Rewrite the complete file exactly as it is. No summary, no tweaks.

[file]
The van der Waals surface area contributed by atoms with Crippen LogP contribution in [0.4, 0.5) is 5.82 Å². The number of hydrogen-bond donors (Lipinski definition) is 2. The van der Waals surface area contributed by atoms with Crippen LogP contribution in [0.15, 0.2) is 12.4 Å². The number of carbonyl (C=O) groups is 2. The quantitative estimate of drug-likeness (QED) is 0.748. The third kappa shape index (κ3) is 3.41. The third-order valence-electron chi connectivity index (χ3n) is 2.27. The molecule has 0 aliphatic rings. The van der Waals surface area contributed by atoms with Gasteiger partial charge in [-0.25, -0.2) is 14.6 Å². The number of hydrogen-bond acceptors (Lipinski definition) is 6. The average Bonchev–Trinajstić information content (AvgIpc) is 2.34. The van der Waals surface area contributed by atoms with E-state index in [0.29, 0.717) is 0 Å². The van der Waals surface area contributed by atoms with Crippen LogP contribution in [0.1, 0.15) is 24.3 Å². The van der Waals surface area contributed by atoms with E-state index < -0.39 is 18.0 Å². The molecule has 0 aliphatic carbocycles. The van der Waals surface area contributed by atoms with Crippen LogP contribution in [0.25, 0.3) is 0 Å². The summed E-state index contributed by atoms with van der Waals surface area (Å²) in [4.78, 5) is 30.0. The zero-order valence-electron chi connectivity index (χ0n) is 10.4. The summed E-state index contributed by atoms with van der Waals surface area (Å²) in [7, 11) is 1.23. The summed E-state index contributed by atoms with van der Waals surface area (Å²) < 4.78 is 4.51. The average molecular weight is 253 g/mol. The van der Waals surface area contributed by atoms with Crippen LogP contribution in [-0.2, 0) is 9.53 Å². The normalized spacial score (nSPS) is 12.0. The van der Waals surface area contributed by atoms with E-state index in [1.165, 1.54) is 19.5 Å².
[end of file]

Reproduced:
The van der Waals surface area contributed by atoms with Crippen LogP contribution in [0.4, 0.5) is 5.82 Å². The number of hydrogen-bond donors (Lipinski definition) is 2. The van der Waals surface area contributed by atoms with Crippen LogP contribution in [0.15, 0.2) is 12.4 Å². The number of carbonyl (C=O) groups is 2. The quantitative estimate of drug-likeness (QED) is 0.748. The third kappa shape index (κ3) is 3.41. The third-order valence-electron chi connectivity index (χ3n) is 2.27. The molecule has 0 aliphatic rings. The van der Waals surface area contributed by atoms with Gasteiger partial charge in [-0.25, -0.2) is 14.6 Å². The number of hydrogen-bond acceptors (Lipinski definition) is 6. The average Bonchev–Trinajstić information content (AvgIpc) is 2.34. The van der Waals surface area contributed by atoms with E-state index in [0.29, 0.717) is 0 Å². The van der Waals surface area contributed by atoms with Crippen LogP contribution in [0.1, 0.15) is 24.3 Å². The van der Waals surface area contributed by atoms with E-state index < -0.39 is 18.0 Å². The molecule has 0 aliphatic carbocycles. The van der Waals surface area contributed by atoms with Crippen LogP contribution in [0.25, 0.3) is 0 Å². The summed E-state index contributed by atoms with van der Waals surface area (Å²) in [4.78, 5) is 30.0. The zero-order valence-electron chi connectivity index (χ0n) is 10.4. The summed E-state index contributed by atoms with van der Waals surface area (Å²) in [7, 11) is 1.23. The summed E-state index contributed by atoms with van der Waals surface area (Å²) < 4.78 is 4.51. The average molecular weight is 253 g/mol. The van der Waals surface area contributed by atoms with Crippen LogP contribution in [-0.2, 0) is 9.53 Å². The normalized spacial score (nSPS) is 12.0. The van der Waals surface area contributed by atoms with E-state index in [1.165, 1.54) is 19.5 Å².